The paper was blank with potential, a canvas of white and blue. He cocked his head slightly as he considered where to begin his story. Crossing out what he’d written again and again, he tossed half crumpled sheets of paper at a wastebasket in the corner. It sat half full with his abruptly ended thoughts.
The arch stood lonely against the gray sky, reaching for something no longer there. Trees appeared black behind it, growing from beneath the weary bricks. The change of season felt as though it may never arrive and he was left waiting for her, hoping she wouldn’t fall through on her promise. It had been many years since they had seen one another. Perhaps too many, but that had been the fault of circumstance. Still, he could never quite forgive himself for letting her go. It seemed, however, that he would never have the chance to apologize. Wind continued to howl.
She checked her shoes one last time before walking out the door. They weren’t the most sensible thing to wear. After all, how sensible were bows beyond the age of 7? Still, she couldn’t help but feel a confidence in wearing them that she never felt in high heels. She needed every spirit boost she could get. Today was far more important than anything she could have imagined and chances were, she’d remember it forever. She may as well remember it in her favorite pair of shoes. A brief once over in the mirror and she was out the door.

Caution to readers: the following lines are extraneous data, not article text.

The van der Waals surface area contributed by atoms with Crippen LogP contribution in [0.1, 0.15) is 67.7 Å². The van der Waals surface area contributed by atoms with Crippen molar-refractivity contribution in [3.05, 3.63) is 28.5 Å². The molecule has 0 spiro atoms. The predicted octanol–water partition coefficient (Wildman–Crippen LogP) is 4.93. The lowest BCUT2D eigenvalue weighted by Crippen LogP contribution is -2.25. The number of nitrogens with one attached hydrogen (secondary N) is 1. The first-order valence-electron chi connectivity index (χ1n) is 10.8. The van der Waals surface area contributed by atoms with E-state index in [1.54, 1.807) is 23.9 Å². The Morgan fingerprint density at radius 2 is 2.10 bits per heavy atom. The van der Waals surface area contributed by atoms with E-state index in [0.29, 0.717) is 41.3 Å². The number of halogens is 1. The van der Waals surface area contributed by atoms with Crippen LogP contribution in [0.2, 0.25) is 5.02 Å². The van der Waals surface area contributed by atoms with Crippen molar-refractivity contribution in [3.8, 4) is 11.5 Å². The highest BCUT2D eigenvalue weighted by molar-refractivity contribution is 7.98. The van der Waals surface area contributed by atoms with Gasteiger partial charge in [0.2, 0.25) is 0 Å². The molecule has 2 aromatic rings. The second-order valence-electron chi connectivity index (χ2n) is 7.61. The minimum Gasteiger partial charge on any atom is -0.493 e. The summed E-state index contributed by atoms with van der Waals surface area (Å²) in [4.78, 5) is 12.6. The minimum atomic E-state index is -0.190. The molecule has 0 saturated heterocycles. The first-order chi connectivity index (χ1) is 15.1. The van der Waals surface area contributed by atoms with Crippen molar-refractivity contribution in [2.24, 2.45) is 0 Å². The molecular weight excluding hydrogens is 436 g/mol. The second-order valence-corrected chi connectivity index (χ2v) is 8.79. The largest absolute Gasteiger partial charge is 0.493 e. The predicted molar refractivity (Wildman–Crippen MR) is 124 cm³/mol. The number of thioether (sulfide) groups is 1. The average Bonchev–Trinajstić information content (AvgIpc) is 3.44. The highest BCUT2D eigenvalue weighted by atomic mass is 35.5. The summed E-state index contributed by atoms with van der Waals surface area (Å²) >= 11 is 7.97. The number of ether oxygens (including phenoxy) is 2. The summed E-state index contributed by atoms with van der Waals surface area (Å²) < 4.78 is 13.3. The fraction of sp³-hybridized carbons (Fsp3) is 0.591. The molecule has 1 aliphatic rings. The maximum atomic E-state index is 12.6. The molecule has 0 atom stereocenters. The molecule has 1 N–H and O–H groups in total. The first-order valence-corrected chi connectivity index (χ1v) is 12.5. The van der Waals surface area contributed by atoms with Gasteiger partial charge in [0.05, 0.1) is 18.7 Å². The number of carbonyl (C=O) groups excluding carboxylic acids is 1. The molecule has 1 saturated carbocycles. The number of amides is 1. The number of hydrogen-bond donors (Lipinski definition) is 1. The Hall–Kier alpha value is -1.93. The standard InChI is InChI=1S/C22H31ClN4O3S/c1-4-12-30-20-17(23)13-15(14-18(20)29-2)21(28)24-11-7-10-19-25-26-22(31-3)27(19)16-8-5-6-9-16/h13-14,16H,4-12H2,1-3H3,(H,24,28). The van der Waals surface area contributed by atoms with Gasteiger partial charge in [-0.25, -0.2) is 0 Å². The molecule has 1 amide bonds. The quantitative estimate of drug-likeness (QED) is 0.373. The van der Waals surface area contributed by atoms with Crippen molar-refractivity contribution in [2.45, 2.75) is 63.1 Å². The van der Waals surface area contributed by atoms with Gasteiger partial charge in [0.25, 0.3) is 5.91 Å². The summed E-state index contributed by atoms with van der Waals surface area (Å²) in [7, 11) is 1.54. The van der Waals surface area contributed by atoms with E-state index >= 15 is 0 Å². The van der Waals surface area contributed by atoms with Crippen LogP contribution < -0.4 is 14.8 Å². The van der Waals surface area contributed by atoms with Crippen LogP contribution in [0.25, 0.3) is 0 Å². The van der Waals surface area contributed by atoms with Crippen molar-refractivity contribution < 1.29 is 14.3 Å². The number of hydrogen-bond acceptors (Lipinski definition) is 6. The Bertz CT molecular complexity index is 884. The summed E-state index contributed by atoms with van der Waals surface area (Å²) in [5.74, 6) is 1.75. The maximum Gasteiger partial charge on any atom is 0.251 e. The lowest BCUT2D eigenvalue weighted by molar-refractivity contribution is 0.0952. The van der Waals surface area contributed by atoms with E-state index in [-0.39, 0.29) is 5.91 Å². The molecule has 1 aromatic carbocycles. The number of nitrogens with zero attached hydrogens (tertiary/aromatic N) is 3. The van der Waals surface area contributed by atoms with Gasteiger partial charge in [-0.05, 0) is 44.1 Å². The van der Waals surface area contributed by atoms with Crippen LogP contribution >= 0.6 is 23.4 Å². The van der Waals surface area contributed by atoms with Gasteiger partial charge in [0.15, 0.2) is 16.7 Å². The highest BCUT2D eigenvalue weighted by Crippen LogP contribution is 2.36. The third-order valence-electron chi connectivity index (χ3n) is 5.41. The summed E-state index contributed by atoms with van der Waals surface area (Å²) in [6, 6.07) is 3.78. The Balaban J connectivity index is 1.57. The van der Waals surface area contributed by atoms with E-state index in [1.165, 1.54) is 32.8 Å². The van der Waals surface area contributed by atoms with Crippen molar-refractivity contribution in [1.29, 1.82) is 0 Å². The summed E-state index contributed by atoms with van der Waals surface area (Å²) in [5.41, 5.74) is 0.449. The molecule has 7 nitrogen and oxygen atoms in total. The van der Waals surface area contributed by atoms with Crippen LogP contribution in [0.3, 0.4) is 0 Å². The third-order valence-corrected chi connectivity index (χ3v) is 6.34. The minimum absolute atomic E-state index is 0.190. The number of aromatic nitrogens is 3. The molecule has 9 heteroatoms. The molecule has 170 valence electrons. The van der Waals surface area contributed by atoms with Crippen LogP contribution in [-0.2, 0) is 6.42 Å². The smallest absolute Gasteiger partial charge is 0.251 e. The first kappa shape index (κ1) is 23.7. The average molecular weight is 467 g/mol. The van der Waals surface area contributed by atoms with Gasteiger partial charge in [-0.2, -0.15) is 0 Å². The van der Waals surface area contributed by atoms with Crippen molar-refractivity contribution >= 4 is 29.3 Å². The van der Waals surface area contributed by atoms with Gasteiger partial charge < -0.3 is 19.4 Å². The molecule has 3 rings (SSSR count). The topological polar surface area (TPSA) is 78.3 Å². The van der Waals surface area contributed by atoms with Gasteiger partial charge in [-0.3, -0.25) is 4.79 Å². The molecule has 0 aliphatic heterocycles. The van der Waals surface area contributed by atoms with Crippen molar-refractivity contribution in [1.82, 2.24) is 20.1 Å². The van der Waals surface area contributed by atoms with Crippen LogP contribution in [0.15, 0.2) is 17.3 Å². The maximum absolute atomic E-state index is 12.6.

Had I known that this was the last morning of my life I’d have left the apartment a little bit cleaner. It’s an impossible feeling to describe, being outside your body but still feeling impossibly human. Such as being struck by the knowledge that whoever ultimately packs up my belongings will assume I was unkempt.
Sarah sat quietly in the corner of the small cafe, sipping gingerly at the latte she’d ordered. It was piping hot and would last her for as long as she needed to wait for him. A client had come to her, desperate. The woman knew that her husband had been cheating (they always did, didn’t they?) but was bound to the prenup she’d signed off on before her wedding- unless the “cheating clause” was broken, of course.
Exposed to the elements and out in the open, it wasn’t the ideal location for a rendezvous. Yet under the cover of darkness, it could nearly pass for a place that held a dark secret. Perhaps they had- but no, they wouldn’t. Not when someone simply driving by could see them. She was married after all and he was far too old to be pursuing women of her age. Then again, her husband was abusive and almost always drunk. And him! His wife died years ago under tragic circumstances. Considered an eligible bachelor despite his age, it was a disappointment to the women whose attentions he had rejected time and again. Clearly, he wasn’t in any hurry to remarry- but if the rumors were true, maybe they’d been mistaken. Maybe he simply hadn’t been in a hurry to marry someone available.
It wasn’t going to be an ideal hit, that much was obvious. The closest Clint was going to be able to get the building was nearly two blocks away. His target’s only window was on the front side of the apartment that faced a busy street. There were no side or back door exits that he could case. There was simply the front door, the window, and the loading dock behind the building that tenants only used for moving in and out of their units- at least, as far as he could tell.